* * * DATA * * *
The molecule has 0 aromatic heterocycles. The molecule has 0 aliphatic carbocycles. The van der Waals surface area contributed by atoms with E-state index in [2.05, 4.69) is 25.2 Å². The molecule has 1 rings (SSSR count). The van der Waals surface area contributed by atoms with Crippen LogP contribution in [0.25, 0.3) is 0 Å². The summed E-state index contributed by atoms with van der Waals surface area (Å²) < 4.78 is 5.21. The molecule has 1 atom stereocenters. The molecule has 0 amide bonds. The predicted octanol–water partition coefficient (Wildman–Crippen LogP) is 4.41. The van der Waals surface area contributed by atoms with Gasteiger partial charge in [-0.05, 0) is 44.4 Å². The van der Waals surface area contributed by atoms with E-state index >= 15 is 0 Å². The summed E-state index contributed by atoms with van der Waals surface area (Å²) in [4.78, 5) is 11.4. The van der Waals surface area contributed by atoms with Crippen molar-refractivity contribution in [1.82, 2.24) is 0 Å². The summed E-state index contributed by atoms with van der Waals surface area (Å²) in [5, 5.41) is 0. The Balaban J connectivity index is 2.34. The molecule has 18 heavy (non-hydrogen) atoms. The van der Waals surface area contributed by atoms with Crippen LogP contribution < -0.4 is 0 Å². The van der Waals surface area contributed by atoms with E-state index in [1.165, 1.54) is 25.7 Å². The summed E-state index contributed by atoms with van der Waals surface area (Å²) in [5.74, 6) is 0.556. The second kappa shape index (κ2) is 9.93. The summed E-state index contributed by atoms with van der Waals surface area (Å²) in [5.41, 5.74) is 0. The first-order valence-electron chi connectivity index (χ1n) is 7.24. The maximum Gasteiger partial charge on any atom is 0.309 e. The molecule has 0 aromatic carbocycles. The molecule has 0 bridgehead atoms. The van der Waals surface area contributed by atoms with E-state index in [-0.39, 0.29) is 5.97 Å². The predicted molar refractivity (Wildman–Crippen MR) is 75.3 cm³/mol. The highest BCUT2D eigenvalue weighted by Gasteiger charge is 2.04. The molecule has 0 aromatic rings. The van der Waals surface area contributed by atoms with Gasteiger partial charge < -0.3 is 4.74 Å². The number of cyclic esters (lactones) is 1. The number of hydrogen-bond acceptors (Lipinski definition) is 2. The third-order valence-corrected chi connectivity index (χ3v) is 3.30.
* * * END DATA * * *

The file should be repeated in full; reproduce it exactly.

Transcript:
The molecule has 0 aromatic heterocycles. The molecule has 0 aliphatic carbocycles. The van der Waals surface area contributed by atoms with E-state index in [2.05, 4.69) is 25.2 Å². The molecule has 1 rings (SSSR count). The van der Waals surface area contributed by atoms with Crippen LogP contribution in [0.25, 0.3) is 0 Å². The summed E-state index contributed by atoms with van der Waals surface area (Å²) < 4.78 is 5.21. The molecule has 1 atom stereocenters. The molecule has 0 amide bonds. The predicted octanol–water partition coefficient (Wildman–Crippen LogP) is 4.41. The van der Waals surface area contributed by atoms with Gasteiger partial charge in [-0.05, 0) is 44.4 Å². The van der Waals surface area contributed by atoms with E-state index >= 15 is 0 Å². The summed E-state index contributed by atoms with van der Waals surface area (Å²) in [4.78, 5) is 11.4. The van der Waals surface area contributed by atoms with Crippen molar-refractivity contribution in [1.82, 2.24) is 0 Å². The summed E-state index contributed by atoms with van der Waals surface area (Å²) in [5, 5.41) is 0. The Balaban J connectivity index is 2.34. The molecule has 18 heavy (non-hydrogen) atoms. The van der Waals surface area contributed by atoms with Crippen LogP contribution < -0.4 is 0 Å². The van der Waals surface area contributed by atoms with E-state index in [1.165, 1.54) is 25.7 Å². The summed E-state index contributed by atoms with van der Waals surface area (Å²) in [5.74, 6) is 0.556. The second kappa shape index (κ2) is 9.93. The summed E-state index contributed by atoms with van der Waals surface area (Å²) in [5.41, 5.74) is 0. The first-order valence-electron chi connectivity index (χ1n) is 7.24. The maximum Gasteiger partial charge on any atom is 0.309 e. The molecule has 0 aromatic carbocycles. The molecule has 0 bridgehead atoms. The van der Waals surface area contributed by atoms with E-state index in [-0.39, 0.29) is 5.97 Å². The predicted molar refractivity (Wildman–Crippen MR) is 75.3 cm³/mol. The highest BCUT2D eigenvalue weighted by Gasteiger charge is 2.04. The molecule has 0 aromatic rings. The van der Waals surface area contributed by atoms with Gasteiger partial charge < -0.3 is 4.74 Å². The number of cyclic esters (lactones) is 1. The number of hydrogen-bond acceptors (Lipinski definition) is 2. The third-order valence-corrected chi connectivity index (χ3v) is 3.30.